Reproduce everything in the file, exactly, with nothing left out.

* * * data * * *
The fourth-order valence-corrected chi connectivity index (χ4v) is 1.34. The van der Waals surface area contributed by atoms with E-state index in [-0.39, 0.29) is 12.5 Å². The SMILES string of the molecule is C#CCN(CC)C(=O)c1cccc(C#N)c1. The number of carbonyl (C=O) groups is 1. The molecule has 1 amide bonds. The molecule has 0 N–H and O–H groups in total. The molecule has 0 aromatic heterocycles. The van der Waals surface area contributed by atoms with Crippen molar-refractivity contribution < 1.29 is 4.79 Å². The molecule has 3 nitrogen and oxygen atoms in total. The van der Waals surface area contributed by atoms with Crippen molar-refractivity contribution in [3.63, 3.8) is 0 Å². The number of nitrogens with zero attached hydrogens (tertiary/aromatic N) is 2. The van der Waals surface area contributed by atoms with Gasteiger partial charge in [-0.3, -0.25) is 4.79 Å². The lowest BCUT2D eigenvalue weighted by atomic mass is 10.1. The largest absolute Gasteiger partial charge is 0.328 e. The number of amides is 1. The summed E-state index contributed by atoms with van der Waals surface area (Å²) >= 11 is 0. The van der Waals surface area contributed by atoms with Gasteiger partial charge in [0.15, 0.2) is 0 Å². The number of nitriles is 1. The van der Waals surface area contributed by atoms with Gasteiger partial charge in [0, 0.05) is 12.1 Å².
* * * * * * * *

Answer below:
The fourth-order valence-corrected chi connectivity index (χ4v) is 1.34. The van der Waals surface area contributed by atoms with E-state index in [-0.39, 0.29) is 12.5 Å². The SMILES string of the molecule is C#CCN(CC)C(=O)c1cccc(C#N)c1. The number of carbonyl (C=O) groups is 1. The molecule has 1 amide bonds. The molecule has 0 N–H and O–H groups in total. The molecule has 0 aromatic heterocycles. The van der Waals surface area contributed by atoms with Crippen molar-refractivity contribution < 1.29 is 4.79 Å². The molecule has 3 nitrogen and oxygen atoms in total. The van der Waals surface area contributed by atoms with Crippen molar-refractivity contribution in [3.63, 3.8) is 0 Å². The number of nitrogens with zero attached hydrogens (tertiary/aromatic N) is 2. The van der Waals surface area contributed by atoms with Gasteiger partial charge in [-0.3, -0.25) is 4.79 Å². The lowest BCUT2D eigenvalue weighted by atomic mass is 10.1. The largest absolute Gasteiger partial charge is 0.328 e. The number of amides is 1. The summed E-state index contributed by atoms with van der Waals surface area (Å²) >= 11 is 0. The van der Waals surface area contributed by atoms with Gasteiger partial charge in [0.15, 0.2) is 0 Å². The number of nitriles is 1. The van der Waals surface area contributed by atoms with Gasteiger partial charge in [0, 0.05) is 12.1 Å².